We interrupt historic house museum week to bring you an important message. For the first and maybe only time ThisBelongsinaMuseum has a guest writer. Even though I once briefly mentioned this place in the early days of the blog, Chicago artist and writer Dmitry Samarov was nice enough to share his personal visit with us. If you’re not familiar with Dmitry, please check out his artwork, his book, and even his tumblr. I highly recommend them all. Enjoy.
Driving down an utterly generic commercial road past McDonald’s, car dealerships, office buildings and such didn’t prepare me in any way for where we’d end up. My girlfriend, Shay, had been talking about the place for months, and then, at 9:30am on a Monday morning, there we were. Leila’s Hair Museum in Independence, Missouri. A nondescript building with an empty lot, betraying no clue of what was behind its locked doors. The museum is actually not open on Mondays but we’d made an appointment. As the minutes crawled by though it looked like there would be no hair museum for us this day. We gave up around 10:15 and hit the road.
Did Leila forget about us? Did we get the time mixed up somehow? Whatever the case, when we were about 25 miles away and I was telling her that we’d definitely visit another time, Shay got a text message from her office back home: “The Hair Museum is looking for you.” Seconds later there was a call from Leila herself, saying she could meet us at 11:30. We got off at the next exit and sped back to Independence.
Leila Cohoon is a small woman with perfectly-set platinum hair and many pieces of eye-catching jewelry. She unlocks the doors of her museum and lets us in. Inside is a small reception area hung nearly floor to ceiling with antique shadowbox frames. In each frame are wreaths, decorations, landscapes, and every other sort of design one could dream of. All are made of hair.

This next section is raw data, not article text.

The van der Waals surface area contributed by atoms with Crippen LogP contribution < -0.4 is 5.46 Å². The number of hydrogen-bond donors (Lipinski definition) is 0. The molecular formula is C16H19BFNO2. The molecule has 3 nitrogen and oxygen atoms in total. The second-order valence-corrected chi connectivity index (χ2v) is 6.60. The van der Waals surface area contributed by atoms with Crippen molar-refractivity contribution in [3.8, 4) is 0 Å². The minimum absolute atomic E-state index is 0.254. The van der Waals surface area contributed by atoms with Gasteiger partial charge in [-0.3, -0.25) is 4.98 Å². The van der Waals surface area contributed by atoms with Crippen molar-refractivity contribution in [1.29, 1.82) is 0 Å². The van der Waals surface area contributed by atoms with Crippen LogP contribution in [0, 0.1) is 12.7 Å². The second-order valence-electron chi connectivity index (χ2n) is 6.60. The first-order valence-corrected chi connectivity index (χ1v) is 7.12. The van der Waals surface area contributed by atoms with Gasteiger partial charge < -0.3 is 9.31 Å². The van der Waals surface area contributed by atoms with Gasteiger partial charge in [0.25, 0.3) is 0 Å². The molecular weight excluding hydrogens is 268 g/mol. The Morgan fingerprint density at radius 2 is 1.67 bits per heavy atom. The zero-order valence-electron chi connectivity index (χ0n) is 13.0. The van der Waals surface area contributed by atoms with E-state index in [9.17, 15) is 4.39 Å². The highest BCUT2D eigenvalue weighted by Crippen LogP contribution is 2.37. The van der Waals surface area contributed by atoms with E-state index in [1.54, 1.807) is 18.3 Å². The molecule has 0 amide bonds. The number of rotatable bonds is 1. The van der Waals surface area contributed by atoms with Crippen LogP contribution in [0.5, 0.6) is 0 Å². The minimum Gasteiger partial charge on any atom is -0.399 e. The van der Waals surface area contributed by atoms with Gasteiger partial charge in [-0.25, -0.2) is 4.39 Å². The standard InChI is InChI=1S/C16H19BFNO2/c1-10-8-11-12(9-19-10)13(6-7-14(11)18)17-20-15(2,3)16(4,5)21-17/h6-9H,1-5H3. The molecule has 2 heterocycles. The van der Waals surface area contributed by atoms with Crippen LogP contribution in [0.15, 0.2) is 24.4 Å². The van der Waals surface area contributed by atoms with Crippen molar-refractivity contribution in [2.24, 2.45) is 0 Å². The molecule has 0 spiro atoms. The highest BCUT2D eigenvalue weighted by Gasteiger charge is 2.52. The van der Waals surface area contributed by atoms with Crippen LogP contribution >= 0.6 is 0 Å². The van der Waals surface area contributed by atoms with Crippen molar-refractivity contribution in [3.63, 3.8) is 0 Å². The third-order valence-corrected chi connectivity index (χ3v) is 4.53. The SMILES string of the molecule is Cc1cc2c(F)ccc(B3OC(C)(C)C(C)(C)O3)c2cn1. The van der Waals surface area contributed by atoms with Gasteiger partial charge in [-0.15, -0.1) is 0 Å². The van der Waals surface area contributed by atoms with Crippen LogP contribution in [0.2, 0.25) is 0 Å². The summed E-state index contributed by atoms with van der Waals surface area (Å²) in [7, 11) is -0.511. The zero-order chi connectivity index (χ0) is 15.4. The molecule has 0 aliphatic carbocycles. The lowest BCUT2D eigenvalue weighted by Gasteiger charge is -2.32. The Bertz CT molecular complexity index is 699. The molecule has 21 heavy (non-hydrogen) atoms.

Leila has traced the art of hairwork back to at least the 1500s but believes it goes back much earlier. Not only has she collected hair decorations and jewelry for over 40 years but she has also managed to learn many of the arthritis-inducing techniques necessary to complete these creations. Flowers, figures, and animals, all made of knots and stitches of multicolored tresses. She points out each skill she’s mastered as we make our way around her lobby. She says she knows 30 techniques while 5 others have thus far eluded her. She leaves no doubt by her tone that it’s only a matter of time until she knows them all. We continue into the back room. Every square inch of wall space is spoken for. In the middle of the room glass cases hold rings, necklaces, brooches, and reliquaries, all decorated with human or animal hair.
Leila tells us about the history of many of her prized possessions. Some were made to memorialize a loved one’s passing, others to celebrate impending nuptials, while still others’ intent is a complete mystery. She has traveled the world to find items for her museum and her single-minded passion for the subject of hairwork is fairly awe-inspiring. Here is a person who has taken an unusual interest and turned it into a life’s work.
Leila tells us she won’t give her collection to the Smithsonian—though they keep asking—because she wants to make sure that people can easily see her treasures. She doesn’t want them shut away in some climate-controlled safe forever. She’s also writing a book about the history of hairwork. In the meantime, she’ll teach you those 30 techniques if you sign up for one of her classes.